3rd Day, we travelled to the “green line” which divides Israel from the West Bank, to meet with an Officer of the IDF. He explained that since the security barrier had been erected the numbers of suicide bombing and other violent attacks had been greatly reduced.

Our next visit was to the Cava Halva factory in the West Bank, where Palestinians and Israelis worked together. We met with Palestinian workers who lived in villages nearby. They said that relations were good within the company. They told us that they aspired to a Palestinian state. The pay and conditions in the factory were better than in Palestinian towns, where wages are low and there was a lack of employment. The workers we met did not want a boycott of goods from the West Bank factories.

The next stop was Nablus, a Palestinian town in the West Bank; we met with sector leaders of the PGFTU (Palestine General Federation of Trade Unions, 290,000 members). Nasser Younis, Head of the Transportation Workers section chaired the meeting. They explained the difficulties they faced in the region because of lack of jobs and the differential in pay between their workers and Israeli workers. The PGFTU were willing to meet and had worked on a transport project with the Histadrut (Israeli Federation of Trade Unions). They were wary of outside political influence particularly in Hamas governed Gaza; they had strength in membership and support in the West Bank. The situation was difficult. They appreciated the support from the Trade Unions internationally but admitted they could not supply the jobs required to meet the needs of their people. They wanted companies to set up in the West Bank,

The final day we had a tour of the Old town of Jaffa. We then met with Ofer Eini, the Chairman of the Histadrut (which represents 700,000 workers in Israel, of all religions, race and gender). Ofer Eini spoke of the union’s relationship with the Government, the successes they had achieved, the successful general strike and also supported the mass street protests for social justice. They had a working relationship with the PGFTU and an agreement was signed between them in 2008, but as stated by the PGFTU as well, this is a sensitive relationship. The leaders have to meet at a neutral venue.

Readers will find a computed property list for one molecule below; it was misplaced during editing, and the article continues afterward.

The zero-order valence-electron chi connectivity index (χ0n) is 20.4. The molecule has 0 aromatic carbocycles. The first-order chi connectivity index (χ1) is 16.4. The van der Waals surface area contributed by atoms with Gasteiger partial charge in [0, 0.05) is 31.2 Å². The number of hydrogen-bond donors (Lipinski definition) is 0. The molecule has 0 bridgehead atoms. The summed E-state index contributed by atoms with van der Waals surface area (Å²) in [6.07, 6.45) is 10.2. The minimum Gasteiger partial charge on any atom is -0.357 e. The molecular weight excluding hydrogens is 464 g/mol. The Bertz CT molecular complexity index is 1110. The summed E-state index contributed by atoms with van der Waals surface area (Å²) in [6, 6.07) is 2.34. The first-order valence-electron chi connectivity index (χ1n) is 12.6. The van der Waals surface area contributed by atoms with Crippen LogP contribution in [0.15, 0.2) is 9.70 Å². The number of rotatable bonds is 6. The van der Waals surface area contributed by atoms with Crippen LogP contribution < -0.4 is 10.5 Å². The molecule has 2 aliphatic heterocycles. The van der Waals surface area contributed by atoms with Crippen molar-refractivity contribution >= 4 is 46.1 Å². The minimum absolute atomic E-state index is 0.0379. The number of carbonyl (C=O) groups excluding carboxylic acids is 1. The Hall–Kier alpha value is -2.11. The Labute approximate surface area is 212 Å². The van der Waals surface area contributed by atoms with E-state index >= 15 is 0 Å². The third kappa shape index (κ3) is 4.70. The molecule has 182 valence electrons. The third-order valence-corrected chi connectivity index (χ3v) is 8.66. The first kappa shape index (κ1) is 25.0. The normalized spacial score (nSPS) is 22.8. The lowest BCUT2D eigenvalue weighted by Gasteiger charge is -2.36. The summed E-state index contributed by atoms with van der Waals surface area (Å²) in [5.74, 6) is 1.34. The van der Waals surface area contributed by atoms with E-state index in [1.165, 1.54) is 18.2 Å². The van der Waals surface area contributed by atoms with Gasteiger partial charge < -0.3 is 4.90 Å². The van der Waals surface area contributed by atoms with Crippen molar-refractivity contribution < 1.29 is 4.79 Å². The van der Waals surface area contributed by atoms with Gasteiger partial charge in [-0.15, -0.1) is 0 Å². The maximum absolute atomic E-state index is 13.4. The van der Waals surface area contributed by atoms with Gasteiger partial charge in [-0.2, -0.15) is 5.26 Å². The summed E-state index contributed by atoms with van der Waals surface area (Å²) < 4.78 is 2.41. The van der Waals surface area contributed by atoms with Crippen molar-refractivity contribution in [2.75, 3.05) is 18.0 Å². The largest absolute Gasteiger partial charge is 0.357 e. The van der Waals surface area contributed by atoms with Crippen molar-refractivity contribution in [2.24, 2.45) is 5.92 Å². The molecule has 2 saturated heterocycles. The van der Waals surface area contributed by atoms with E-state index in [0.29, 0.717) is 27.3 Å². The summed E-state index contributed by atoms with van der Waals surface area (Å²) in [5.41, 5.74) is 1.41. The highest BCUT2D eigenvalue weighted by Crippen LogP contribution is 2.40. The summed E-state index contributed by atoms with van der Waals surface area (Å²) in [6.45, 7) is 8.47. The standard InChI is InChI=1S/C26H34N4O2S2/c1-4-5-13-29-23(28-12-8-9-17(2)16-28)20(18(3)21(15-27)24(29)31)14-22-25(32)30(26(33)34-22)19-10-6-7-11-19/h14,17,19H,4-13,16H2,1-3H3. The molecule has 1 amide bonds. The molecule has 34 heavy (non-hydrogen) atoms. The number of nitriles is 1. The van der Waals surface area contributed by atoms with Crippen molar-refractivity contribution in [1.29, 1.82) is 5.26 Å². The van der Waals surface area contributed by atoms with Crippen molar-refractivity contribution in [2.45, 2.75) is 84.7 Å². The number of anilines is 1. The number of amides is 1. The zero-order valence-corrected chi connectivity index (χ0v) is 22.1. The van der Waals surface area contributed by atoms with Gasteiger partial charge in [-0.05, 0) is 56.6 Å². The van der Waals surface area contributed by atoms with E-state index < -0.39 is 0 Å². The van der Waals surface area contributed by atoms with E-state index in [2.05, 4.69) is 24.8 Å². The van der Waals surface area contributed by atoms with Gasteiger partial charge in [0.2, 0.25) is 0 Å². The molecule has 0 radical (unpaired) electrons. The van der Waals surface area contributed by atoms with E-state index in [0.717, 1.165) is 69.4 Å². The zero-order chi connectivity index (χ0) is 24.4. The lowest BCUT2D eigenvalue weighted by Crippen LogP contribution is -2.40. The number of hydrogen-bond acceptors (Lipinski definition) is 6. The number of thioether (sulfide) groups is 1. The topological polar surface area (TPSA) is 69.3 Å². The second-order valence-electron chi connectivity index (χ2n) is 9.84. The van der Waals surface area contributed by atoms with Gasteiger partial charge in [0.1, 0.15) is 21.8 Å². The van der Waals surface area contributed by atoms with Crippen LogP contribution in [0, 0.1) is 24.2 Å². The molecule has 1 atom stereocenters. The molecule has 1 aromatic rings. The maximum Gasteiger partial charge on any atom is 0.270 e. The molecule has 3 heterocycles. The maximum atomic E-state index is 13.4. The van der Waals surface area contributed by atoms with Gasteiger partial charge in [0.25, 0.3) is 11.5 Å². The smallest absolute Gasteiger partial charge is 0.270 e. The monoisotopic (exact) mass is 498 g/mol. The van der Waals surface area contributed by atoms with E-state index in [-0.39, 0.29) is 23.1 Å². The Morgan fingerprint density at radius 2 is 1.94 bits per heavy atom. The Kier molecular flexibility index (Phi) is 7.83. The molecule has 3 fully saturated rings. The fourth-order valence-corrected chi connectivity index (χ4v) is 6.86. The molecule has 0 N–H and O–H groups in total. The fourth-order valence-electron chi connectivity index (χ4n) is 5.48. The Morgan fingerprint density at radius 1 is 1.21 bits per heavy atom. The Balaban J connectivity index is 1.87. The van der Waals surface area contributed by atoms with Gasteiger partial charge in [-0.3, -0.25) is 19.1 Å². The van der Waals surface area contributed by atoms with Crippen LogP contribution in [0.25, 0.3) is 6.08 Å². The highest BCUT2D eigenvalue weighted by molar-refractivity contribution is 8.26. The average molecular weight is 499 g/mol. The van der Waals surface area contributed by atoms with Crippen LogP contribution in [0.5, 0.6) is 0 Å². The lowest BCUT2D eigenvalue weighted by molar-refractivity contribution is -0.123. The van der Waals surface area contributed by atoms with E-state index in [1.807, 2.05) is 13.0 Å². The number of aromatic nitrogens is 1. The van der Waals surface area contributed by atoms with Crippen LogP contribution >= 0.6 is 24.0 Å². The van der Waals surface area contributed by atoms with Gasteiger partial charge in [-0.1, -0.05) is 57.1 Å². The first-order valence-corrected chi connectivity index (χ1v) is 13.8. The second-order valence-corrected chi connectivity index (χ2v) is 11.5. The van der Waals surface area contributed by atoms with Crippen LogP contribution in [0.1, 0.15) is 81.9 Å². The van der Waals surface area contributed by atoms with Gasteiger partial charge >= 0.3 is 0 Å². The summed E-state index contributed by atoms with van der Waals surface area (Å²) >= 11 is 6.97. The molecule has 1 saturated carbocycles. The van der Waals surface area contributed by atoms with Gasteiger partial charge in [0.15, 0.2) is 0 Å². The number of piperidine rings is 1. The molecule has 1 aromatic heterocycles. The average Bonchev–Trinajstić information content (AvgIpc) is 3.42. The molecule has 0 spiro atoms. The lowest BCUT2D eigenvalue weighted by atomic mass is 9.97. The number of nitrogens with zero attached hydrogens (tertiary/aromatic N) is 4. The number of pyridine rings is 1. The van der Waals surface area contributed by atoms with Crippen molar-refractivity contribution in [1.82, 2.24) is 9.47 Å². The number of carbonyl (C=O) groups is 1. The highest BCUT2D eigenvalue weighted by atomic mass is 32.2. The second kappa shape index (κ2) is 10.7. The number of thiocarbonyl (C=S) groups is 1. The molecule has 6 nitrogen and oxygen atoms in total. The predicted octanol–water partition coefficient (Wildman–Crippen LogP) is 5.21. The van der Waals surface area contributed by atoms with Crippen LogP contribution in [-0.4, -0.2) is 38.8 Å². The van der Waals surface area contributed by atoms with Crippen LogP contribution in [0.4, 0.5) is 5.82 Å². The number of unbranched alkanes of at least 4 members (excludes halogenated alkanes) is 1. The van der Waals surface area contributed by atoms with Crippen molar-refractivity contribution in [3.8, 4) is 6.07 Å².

This delegation was a unique opportunity for me. Israel is a beautiful country and the people we met were very friendly. As with Northern Ireland there are two different traditions and many different narratives. I was pleased to be able to hear a range of opinions. Passion runs high and especially as our visit was during a particular harrowing time when missiles fired from Gaza had reached Tel Aviv and Jerusalem and the lives of millions of people had been disrupted. There is, however, a willingness to secure peace.

When I heard the Israeli Ambassador to the UK speak in Belfast recently, at a meeting of the Northern Ireland Friends of Israel, I had an understanding of the content and context of his talk , which I would not have had if I had not visited Israel. A very rewarding visit and my thanks once again to my union and TUFI (particularly Steve Scott and Doreen Gerson) who gave me the opportunity to have this experience.

Margaret Gregg. (Central Executive Member GMB.)